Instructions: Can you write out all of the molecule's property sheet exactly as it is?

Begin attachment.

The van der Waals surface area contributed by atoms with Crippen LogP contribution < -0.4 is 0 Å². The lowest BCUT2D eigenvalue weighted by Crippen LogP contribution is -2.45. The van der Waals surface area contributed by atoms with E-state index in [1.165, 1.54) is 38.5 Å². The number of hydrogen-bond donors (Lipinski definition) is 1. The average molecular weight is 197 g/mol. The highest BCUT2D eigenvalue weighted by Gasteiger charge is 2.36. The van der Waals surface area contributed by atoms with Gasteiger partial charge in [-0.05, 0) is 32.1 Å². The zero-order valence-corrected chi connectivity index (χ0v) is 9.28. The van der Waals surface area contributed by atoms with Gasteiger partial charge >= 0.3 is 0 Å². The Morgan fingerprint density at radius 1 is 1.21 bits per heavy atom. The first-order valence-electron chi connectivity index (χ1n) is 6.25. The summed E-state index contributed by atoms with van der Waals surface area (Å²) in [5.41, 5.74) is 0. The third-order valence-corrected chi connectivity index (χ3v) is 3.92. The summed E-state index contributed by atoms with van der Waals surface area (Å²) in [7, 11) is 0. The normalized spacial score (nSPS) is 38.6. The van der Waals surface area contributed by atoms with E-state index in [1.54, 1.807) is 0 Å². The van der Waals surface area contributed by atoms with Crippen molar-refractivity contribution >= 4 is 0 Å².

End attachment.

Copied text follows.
The van der Waals surface area contributed by atoms with Crippen LogP contribution < -0.4 is 0 Å². The lowest BCUT2D eigenvalue weighted by Crippen LogP contribution is -2.45. The van der Waals surface area contributed by atoms with E-state index in [1.165, 1.54) is 38.5 Å². The number of hydrogen-bond donors (Lipinski definition) is 1. The average molecular weight is 197 g/mol. The highest BCUT2D eigenvalue weighted by Gasteiger charge is 2.36. The van der Waals surface area contributed by atoms with Gasteiger partial charge in [-0.05, 0) is 32.1 Å². The zero-order valence-corrected chi connectivity index (χ0v) is 9.28. The van der Waals surface area contributed by atoms with Gasteiger partial charge >= 0.3 is 0 Å². The Morgan fingerprint density at radius 1 is 1.21 bits per heavy atom. The first-order valence-electron chi connectivity index (χ1n) is 6.25. The summed E-state index contributed by atoms with van der Waals surface area (Å²) in [5.41, 5.74) is 0. The third-order valence-corrected chi connectivity index (χ3v) is 3.92. The summed E-state index contributed by atoms with van der Waals surface area (Å²) in [7, 11) is 0. The normalized spacial score (nSPS) is 38.6. The van der Waals surface area contributed by atoms with E-state index in [1.54, 1.807) is 0 Å². The van der Waals surface area contributed by atoms with Crippen molar-refractivity contribution >= 4 is 0 Å².